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Can a color blind person become pilot?

Before delving further into the article, it’s important to note that there are no color blindness restrictions for private pilots. However, other categories of pilots may face certain limitations, as will be discussed later in the article.

Color Blindness Test for Pilots

Most people with color vision deficiency, commonly known as color blindness, can still see some colors well, but they might have trouble distinguishing certain shades or hues. It’s rare for someone to completely unable to see any color at all.

The ICAO medical provisions in Annex 1 — Personnel Licensing, state that an applicant “shall be tested for the ability to correctly identify a series of pseudoisochromatic plates”.  Such a test displays different numbers (or shapes or letters) that are made up of dots that are coloured differently from background dots. Colours are chosen so that individuals with a colour vision deficiency cannot reliably differentiate the number from the background.

Individuals who fail to achive an adequate score in this test can nevertheless be accepted for licensing if they can “readily distinguish the colours used in air navigation and correctly identify aviation coloured lights”.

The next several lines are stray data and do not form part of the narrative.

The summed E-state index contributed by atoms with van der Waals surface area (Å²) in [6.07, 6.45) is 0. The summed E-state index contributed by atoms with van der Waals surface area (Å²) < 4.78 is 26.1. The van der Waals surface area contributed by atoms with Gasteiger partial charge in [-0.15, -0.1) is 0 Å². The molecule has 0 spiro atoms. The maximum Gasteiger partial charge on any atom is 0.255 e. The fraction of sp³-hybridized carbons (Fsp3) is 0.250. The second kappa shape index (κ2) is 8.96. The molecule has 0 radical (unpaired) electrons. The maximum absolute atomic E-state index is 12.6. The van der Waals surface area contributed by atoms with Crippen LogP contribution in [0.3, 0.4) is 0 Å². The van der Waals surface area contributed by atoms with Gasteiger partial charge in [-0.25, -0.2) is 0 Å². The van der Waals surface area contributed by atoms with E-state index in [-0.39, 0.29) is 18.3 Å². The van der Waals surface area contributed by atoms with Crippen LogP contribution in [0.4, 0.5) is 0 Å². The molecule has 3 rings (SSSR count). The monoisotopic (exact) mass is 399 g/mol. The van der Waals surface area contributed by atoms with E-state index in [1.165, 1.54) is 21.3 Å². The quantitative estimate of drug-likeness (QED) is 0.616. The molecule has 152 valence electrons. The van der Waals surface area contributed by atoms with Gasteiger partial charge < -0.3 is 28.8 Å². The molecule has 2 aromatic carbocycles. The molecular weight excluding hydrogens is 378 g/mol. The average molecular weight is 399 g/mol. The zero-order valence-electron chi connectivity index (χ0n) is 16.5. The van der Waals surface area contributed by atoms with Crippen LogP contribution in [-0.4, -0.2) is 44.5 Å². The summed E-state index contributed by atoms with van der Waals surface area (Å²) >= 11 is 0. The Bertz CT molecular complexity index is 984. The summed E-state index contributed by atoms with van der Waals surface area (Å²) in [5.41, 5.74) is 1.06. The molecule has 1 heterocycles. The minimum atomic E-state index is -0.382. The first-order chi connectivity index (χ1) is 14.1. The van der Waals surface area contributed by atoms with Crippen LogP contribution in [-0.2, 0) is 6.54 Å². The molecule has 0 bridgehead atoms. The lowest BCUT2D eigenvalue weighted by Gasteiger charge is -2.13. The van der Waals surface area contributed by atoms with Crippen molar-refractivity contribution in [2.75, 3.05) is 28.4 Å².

Colorblindness regulations for pilots

Depending on the country in which the application is made, this secondary test may take the form of a device (called a “lantern”) that requires an applicant to identify different coloured lights e.g. red, green and white and sometimes, depending on the exact lantern type, additional colours. There are other tests becoming available that make use computer technology for assessing colour vision. As different countries apply different tests it is necessary to inquire of a particular Licensing Authority the details of the test it employs.

For private pilots only, if an applicant fails both color vision tests, they can still be licensed with a restriction allowing them to fly only during daytime.

ICAO Reference:

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